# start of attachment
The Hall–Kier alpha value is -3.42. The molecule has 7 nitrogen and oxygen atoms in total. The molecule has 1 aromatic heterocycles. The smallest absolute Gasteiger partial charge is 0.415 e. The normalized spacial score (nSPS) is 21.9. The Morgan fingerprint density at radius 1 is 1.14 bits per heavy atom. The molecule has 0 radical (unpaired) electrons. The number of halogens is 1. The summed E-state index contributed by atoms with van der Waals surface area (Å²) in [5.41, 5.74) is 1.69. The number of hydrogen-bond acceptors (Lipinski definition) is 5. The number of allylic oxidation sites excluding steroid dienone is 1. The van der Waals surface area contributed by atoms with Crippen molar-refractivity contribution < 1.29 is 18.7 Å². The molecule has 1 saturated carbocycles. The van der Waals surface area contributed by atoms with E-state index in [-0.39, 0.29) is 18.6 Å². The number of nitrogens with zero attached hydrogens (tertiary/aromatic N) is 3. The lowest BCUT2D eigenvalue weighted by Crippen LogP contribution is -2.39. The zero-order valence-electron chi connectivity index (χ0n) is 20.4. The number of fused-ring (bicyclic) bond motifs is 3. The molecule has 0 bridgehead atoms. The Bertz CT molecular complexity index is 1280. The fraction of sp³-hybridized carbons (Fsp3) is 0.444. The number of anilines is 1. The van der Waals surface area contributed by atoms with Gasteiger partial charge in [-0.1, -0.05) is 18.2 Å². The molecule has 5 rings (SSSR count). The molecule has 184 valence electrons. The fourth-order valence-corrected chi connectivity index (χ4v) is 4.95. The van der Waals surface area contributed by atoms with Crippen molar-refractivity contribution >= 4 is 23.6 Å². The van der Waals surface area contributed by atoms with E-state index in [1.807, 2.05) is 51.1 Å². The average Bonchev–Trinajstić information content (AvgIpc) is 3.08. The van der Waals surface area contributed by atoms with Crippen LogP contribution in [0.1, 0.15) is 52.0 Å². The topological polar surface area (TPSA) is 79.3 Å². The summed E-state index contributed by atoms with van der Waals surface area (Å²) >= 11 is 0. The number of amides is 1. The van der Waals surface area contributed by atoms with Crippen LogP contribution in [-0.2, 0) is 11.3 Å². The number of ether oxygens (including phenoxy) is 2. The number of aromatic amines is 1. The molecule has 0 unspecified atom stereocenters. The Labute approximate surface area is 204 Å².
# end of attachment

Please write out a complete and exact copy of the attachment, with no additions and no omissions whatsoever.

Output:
The Hall–Kier alpha value is -3.42. The molecule has 7 nitrogen and oxygen atoms in total. The molecule has 1 aromatic heterocycles. The smallest absolute Gasteiger partial charge is 0.415 e. The normalized spacial score (nSPS) is 21.9. The Morgan fingerprint density at radius 1 is 1.14 bits per heavy atom. The molecule has 0 radical (unpaired) electrons. The number of halogens is 1. The summed E-state index contributed by atoms with van der Waals surface area (Å²) in [5.41, 5.74) is 1.69. The number of hydrogen-bond acceptors (Lipinski definition) is 5. The number of allylic oxidation sites excluding steroid dienone is 1. The van der Waals surface area contributed by atoms with Crippen molar-refractivity contribution < 1.29 is 18.7 Å². The molecule has 1 saturated carbocycles. The van der Waals surface area contributed by atoms with E-state index in [-0.39, 0.29) is 18.6 Å². The number of nitrogens with zero attached hydrogens (tertiary/aromatic N) is 3. The lowest BCUT2D eigenvalue weighted by Crippen LogP contribution is -2.39. The zero-order valence-electron chi connectivity index (χ0n) is 20.4. The number of fused-ring (bicyclic) bond motifs is 3. The molecule has 0 bridgehead atoms. The Bertz CT molecular complexity index is 1280. The fraction of sp³-hybridized carbons (Fsp3) is 0.444. The number of anilines is 1. The van der Waals surface area contributed by atoms with Gasteiger partial charge in [-0.1, -0.05) is 18.2 Å². The molecule has 5 rings (SSSR count). The molecule has 184 valence electrons. The fourth-order valence-corrected chi connectivity index (χ4v) is 4.95. The van der Waals surface area contributed by atoms with Crippen molar-refractivity contribution >= 4 is 23.6 Å². The van der Waals surface area contributed by atoms with E-state index in [1.807, 2.05) is 51.1 Å². The average Bonchev–Trinajstić information content (AvgIpc) is 3.08. The van der Waals surface area contributed by atoms with Crippen LogP contribution in [0.1, 0.15) is 52.0 Å². The topological polar surface area (TPSA) is 79.3 Å². The summed E-state index contributed by atoms with van der Waals surface area (Å²) >= 11 is 0. The number of amides is 1. The van der Waals surface area contributed by atoms with Crippen LogP contribution in [-0.2, 0) is 11.3 Å². The number of ether oxygens (including phenoxy) is 2. The number of aromatic amines is 1. The molecule has 0 unspecified atom stereocenters. The Labute approximate surface area is 204 Å².